ARTIST: The Who 220px-My-Generation--2
TITLE: My Generation (or The Who Sings My Generation for us Americans)
YEAR RELEASED: 1965
CHART ACTION: #5 UK (No charting in the US!)
SINGLES: Anyway, Anyhow, Anywhere (#10 UK), My Generation (#2 UK, #74, #99 US 220px-The_Who_sings_My_GenerationCashbox), A Legal Matter (#32 UK), The Kids Are Alright (#41 UK, #85 US Cashbox), La-La-La-Lies
OTHER SONGS YOU MAY KNOW: Circles (Instant Party) (US Version)
LINEUP: Roger Daltrey, John Entwistle, Keith Moon, Pete Townshend. Nicky Hopkins plays piano.
WHAT’S IT ALL ABOUT: Loud and raucous debut from the premier Mod group. Hide the children; it’s so loud!

SOME WORDS, PHRASES AND CLAUSES ABOUT THIS RECORD: After this exploded on turntables in 1965 and 1966, nothing really was the same. Bands could push the VU meters to red and not worry about distortion. Distortion is what they wanted. The kids really could stick it to their ol’ man and ol’ lady with the volume!

The sound here’s not clean. It’s loud and sounds loud. The band wants to out-do each other in volume, and Nicky Hopkins is back there trying to keep up on piano. Townshend’s eight (nine on the US version) originals are perfect for the band, and Entwistle’s showcase instrumental is fine too. And loud.

The only demerits here are the covers – two James Brown covers and a Bo Diddley cover. Daltrey’s not Brown nor Diddley and while the band does OK by them it’s just not The Who in all their glory (except for the guitar tricks from Townshend on “I’m a Man” – that saves it for the most part).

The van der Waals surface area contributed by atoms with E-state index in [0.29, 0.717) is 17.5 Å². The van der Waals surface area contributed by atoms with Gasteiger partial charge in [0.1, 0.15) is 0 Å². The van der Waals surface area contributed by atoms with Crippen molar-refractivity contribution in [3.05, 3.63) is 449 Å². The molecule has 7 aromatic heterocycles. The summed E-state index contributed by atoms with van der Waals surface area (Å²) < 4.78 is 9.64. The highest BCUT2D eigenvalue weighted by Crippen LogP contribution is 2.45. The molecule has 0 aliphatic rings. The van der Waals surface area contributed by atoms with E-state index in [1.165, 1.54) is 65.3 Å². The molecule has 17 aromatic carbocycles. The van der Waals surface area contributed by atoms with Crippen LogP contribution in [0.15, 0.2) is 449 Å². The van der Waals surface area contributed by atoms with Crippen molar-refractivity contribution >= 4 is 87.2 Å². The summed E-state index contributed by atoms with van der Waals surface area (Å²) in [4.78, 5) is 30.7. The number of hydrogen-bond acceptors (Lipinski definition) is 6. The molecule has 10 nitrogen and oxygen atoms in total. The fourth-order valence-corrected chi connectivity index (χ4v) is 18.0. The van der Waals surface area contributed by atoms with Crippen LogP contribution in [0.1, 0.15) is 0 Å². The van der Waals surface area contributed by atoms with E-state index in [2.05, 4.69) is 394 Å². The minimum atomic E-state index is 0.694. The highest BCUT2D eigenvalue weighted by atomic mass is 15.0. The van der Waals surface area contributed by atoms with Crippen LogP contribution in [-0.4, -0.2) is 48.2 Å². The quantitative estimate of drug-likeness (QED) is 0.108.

NOTES & MINUTIAE: The US added “Circles” and deleted “I’m a Man” because the lyrics were ‘raunchy’ – never mind Bo Diddley had no problem releasing it. They moved “The Ox” to the middle of side 2 instead of the closing track.

IS THERE A DELUXE VERSION: Yes! The original album, the US cut, lots of alternate takes and outtakes.

GRADE: A-: What a great start to a great career. Only the covers trip the band up.

The Stone Roses – The Stone Roses

ARTIST: The Stone Roses Stoneroses
TITLE: The Stone Roses
YEAR RELEASED: 1989
CHART ACTION: #86, #5 UK
SINGLES: Elephant Stone (#8 UK), Made of Stone (#20 UK), She Bangs the Drums (#9 US Alternative, #34 UK), I Wanna Be Adored (#18 US Alternative), Fools Gold (#5 US Alternative, #8 UK), I Am the Resurrection (#33 UK)
OTHER SONGS YOU MAY KNOW: Waterfall
LINEUP: Ian Brown, Mani, Reni, John Squire
WHAT’S IT ALL ABOUT: Oh, Madchester! They claimed not to be part of this scene, but their music rather much fits with that vibe.